After the C. M. B. had been repaired a run was made on a boom of the destructive type, steel spikes being fitted to jackstays and baulks. The attack was made at the same speed as before, the helmsman reporting that considerable concussion was felt. The C. M. B. pulled up with a jerk, then went on and cleared the boom. In doing so, however, the steering gear and the shaft of one engine were put out of action, and the attack was ended by the rapid filling of the boat through holes torn in her hull.

As a result of these tests it was decided to standardize upon a motorboat boom of the destructive type, as being more effective and easier to rig than one of the yielding net rig.


Indicator Nets

The story of the part played by indicator nets against submarines in the Channel-North Sea and Adriatic areas is not entirely clear, being confused somewhat by the widespread use of drifters, beginning directly after the sinking of the Formidable disclosed the menace of submarines using the short route through the Channel to attack Allied shipping in the vital Lands End area.

Apparently several types of nets were used with drifters. Where the drifter nets were incapable of holding a submarine in place, which they could not do, they were, in effect, indicator nets with the drifter operating the net functioning as an indicator of the submarine's position. Yet such an arrangement was not technically an indicator net. The introduction of mined nets further confused this picture.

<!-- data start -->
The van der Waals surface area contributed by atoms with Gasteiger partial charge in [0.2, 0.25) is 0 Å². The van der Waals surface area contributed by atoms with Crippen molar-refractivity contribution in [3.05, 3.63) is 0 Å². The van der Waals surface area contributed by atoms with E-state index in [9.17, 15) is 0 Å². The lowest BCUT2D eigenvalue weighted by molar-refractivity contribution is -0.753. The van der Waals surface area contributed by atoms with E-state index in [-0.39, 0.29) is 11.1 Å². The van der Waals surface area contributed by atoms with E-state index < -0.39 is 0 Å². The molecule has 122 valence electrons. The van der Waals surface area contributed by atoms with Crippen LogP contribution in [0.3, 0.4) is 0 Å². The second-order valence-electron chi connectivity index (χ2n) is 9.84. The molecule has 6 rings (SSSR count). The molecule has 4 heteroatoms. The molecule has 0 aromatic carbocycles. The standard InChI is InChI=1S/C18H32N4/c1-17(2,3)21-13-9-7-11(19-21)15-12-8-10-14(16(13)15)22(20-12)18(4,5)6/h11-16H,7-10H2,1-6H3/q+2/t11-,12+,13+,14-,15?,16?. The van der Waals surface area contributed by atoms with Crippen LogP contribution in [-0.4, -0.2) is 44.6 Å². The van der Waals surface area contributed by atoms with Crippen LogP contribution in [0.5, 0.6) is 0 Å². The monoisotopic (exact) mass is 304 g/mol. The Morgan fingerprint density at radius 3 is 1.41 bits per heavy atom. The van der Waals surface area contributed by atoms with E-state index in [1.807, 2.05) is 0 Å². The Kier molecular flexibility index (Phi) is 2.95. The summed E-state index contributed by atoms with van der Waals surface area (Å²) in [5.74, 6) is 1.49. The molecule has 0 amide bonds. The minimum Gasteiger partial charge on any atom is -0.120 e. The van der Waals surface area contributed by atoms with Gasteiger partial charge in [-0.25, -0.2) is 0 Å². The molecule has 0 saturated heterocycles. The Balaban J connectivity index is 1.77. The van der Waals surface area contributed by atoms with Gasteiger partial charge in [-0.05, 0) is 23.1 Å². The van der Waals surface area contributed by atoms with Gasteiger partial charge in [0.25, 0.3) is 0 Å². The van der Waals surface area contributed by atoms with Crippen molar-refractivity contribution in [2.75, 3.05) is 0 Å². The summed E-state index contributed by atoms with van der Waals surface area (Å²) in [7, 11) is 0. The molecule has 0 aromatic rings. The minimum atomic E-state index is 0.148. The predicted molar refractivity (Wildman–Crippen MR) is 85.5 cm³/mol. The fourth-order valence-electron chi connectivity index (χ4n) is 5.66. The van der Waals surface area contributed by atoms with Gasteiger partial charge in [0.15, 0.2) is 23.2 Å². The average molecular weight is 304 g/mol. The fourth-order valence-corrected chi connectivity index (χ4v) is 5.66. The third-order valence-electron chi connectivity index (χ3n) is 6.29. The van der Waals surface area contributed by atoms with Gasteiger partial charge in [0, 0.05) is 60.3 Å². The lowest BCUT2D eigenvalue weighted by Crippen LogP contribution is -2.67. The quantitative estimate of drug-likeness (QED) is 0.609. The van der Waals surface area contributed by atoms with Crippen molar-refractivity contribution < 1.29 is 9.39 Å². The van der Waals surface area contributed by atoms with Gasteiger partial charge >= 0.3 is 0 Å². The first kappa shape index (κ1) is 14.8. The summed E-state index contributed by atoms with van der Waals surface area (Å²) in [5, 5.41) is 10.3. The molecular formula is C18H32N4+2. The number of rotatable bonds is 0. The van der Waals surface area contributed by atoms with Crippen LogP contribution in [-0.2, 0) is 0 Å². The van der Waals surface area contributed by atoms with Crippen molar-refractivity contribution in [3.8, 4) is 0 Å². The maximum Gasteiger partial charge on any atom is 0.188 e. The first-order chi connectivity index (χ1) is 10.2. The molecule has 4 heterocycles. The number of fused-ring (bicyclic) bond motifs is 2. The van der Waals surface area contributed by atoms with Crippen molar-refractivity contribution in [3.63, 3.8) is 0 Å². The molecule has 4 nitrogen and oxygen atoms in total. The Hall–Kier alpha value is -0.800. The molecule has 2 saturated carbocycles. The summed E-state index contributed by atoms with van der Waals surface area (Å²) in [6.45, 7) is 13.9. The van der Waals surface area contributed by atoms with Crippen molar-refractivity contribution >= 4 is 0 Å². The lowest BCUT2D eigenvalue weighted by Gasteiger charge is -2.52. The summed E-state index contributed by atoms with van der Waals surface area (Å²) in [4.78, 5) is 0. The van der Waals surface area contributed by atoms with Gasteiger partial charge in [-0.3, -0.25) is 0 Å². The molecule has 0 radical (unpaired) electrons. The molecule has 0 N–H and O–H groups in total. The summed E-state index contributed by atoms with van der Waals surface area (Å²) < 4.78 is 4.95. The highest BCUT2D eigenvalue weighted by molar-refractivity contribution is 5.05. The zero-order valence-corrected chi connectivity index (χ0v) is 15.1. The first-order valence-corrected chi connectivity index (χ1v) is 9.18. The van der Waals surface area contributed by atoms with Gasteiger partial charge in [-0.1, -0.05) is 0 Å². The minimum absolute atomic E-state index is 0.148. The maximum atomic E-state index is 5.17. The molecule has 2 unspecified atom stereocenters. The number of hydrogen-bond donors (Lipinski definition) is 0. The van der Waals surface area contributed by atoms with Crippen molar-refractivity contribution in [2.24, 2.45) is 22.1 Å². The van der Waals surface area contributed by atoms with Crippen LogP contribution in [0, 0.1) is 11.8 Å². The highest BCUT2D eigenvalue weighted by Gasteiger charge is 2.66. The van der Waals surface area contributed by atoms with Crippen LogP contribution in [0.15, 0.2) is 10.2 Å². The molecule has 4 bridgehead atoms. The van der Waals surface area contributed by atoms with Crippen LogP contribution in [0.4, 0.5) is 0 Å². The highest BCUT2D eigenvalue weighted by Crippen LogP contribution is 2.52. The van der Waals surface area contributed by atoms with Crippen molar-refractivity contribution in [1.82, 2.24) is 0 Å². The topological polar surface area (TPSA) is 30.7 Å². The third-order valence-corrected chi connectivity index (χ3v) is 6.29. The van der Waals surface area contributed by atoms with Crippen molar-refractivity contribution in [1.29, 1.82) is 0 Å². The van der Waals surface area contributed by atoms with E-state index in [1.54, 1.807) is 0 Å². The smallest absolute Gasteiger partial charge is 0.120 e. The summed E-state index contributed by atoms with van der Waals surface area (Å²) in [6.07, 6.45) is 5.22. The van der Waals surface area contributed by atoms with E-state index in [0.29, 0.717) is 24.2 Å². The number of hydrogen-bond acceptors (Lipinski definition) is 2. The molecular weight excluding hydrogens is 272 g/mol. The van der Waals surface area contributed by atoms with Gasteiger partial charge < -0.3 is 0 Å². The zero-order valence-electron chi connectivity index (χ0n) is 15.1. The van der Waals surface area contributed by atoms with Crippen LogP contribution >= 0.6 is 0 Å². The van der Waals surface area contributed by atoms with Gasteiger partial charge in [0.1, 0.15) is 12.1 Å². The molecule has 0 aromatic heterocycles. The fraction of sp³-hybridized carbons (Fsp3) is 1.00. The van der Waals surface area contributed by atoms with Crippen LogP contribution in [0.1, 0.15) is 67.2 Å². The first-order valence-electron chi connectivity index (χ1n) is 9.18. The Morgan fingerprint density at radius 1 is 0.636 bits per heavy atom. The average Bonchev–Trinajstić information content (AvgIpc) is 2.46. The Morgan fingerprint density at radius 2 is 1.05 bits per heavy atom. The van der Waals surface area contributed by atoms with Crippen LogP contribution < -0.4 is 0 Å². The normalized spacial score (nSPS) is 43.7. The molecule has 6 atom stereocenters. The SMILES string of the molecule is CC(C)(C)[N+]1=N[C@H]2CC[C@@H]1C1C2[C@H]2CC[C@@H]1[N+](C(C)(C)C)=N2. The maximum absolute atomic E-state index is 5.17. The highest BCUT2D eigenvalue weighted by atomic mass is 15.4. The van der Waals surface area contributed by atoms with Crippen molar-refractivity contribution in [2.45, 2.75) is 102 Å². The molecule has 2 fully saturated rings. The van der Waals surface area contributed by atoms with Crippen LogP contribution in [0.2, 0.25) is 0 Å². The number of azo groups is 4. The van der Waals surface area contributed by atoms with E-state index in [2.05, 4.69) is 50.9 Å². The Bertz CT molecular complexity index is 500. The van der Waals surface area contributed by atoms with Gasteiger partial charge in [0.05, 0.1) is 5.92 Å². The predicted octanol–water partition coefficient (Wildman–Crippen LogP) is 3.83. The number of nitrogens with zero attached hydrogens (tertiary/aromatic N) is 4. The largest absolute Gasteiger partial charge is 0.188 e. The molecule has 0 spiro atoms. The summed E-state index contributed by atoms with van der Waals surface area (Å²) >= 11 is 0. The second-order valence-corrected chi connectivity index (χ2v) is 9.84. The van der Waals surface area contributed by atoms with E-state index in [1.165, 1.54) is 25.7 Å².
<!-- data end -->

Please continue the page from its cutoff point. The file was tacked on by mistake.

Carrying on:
The British official account states that indicator nets were extensively used without attaining any positive successes. It reports:

Apart from the defense of major harbors, achieved by means of anti-submarine booms designed to prevent the passage of a submarine, indicator nets were introduced in large quantities from February, 1915, onwards. The function of these nets is, as their name implies, to advertise the presence of, a submarine but not to stop her.

Indicator nets were, in general, laid over large areas in the open sea for extended periods.

Later, in commenting upon post-war experiments, this account reports that until the 1926 trials of various types of nets indicator nets had never been subjected to conclusive efficiency trials, "there being no record of an enemy submarine being destroyed as a result of encountering such nets."